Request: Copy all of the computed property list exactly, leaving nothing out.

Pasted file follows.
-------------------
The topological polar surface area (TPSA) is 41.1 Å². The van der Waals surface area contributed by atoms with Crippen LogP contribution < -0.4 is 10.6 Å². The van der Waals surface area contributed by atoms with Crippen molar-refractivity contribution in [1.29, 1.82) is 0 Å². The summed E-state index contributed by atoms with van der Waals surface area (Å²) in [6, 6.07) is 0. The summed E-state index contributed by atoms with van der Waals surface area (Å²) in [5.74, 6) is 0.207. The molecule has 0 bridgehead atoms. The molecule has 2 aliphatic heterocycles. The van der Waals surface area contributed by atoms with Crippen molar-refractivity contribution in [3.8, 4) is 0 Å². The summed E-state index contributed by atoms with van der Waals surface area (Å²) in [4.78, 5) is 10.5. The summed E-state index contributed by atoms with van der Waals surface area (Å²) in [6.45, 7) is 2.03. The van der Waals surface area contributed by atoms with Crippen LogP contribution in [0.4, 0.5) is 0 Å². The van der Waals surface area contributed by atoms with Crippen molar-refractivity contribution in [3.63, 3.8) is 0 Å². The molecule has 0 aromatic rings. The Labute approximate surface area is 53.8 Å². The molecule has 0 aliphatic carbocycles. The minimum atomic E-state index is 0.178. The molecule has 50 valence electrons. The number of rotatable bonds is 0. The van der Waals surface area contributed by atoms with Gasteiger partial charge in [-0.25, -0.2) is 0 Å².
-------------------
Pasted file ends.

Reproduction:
The topological polar surface area (TPSA) is 41.1 Å². The van der Waals surface area contributed by atoms with Crippen LogP contribution < -0.4 is 10.6 Å². The van der Waals surface area contributed by atoms with Crippen molar-refractivity contribution in [1.29, 1.82) is 0 Å². The summed E-state index contributed by atoms with van der Waals surface area (Å²) in [6, 6.07) is 0. The summed E-state index contributed by atoms with van der Waals surface area (Å²) in [5.74, 6) is 0.207. The molecule has 0 bridgehead atoms. The molecule has 2 aliphatic heterocycles. The van der Waals surface area contributed by atoms with Crippen molar-refractivity contribution in [3.8, 4) is 0 Å². The summed E-state index contributed by atoms with van der Waals surface area (Å²) in [4.78, 5) is 10.5. The summed E-state index contributed by atoms with van der Waals surface area (Å²) in [6.45, 7) is 2.03. The van der Waals surface area contributed by atoms with Crippen LogP contribution in [0.4, 0.5) is 0 Å². The van der Waals surface area contributed by atoms with Crippen molar-refractivity contribution in [3.63, 3.8) is 0 Å². The molecule has 0 aromatic rings. The Labute approximate surface area is 53.8 Å². The molecule has 0 aliphatic carbocycles. The minimum atomic E-state index is 0.178. The molecule has 50 valence electrons. The number of rotatable bonds is 0. The van der Waals surface area contributed by atoms with Gasteiger partial charge in [-0.25, -0.2) is 0 Å².